Many gardeners successfully grow figs (Ficus carica) in New Jersey for many years. However, since fig trees are evergreen plants in warmer climates. some type of low temperature protection is needed. Figs thrive in areas where winter temperatures do not drop below 15° F. Young trees can be damaged by early fall frosts when the temperature is 25-27° F. In New Jersey, fig trees will lose their leaves at this time and must be prepared for
the dormant season’s low temperatures to survive and flourish. One problem in New Jersey is that a fall frost often kills the second or late season figs before they fully mature. In the late winter, fig trees will begin their regrowth early and need continued protection until the temperatures moderate and danger of spring frosts has passed.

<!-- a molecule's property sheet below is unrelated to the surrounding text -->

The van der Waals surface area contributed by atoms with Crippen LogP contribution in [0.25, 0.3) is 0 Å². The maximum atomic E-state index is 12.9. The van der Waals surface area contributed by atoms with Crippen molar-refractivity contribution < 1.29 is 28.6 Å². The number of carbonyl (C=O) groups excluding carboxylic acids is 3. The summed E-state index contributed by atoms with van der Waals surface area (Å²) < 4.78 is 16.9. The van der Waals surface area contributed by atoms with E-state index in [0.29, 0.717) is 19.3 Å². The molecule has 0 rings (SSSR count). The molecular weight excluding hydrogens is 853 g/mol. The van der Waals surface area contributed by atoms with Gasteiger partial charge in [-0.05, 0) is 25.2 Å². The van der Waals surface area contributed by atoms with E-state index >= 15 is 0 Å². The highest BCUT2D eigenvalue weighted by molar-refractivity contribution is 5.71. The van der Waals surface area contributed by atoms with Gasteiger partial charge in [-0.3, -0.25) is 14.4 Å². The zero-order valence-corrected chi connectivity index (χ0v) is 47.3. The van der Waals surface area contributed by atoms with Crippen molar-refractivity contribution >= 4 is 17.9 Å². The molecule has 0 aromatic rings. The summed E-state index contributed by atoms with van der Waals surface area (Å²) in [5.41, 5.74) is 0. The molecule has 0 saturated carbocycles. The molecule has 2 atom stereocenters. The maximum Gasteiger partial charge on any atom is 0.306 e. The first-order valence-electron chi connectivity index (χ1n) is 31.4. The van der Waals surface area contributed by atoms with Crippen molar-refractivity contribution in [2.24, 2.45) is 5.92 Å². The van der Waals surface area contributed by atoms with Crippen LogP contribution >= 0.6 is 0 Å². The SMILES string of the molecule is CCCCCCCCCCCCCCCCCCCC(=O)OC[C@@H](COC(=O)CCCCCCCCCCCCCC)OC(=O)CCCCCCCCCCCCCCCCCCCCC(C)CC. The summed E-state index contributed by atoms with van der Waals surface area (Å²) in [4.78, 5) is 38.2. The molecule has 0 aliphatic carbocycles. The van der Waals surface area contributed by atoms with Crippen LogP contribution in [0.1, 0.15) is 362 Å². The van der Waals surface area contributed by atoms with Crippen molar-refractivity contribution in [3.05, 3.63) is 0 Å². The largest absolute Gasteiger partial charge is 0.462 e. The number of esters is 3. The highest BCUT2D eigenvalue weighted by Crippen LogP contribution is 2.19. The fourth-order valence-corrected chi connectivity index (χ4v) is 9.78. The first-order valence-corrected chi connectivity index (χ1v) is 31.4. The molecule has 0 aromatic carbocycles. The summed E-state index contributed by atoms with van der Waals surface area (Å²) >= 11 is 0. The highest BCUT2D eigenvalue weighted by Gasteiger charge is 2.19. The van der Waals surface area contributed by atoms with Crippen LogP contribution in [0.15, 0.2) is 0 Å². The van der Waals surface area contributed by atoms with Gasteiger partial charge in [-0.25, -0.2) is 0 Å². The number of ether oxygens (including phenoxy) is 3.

Rutgers NJAES Cooperative Extension
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figs, tropical fruit, gardening, wither protection for plants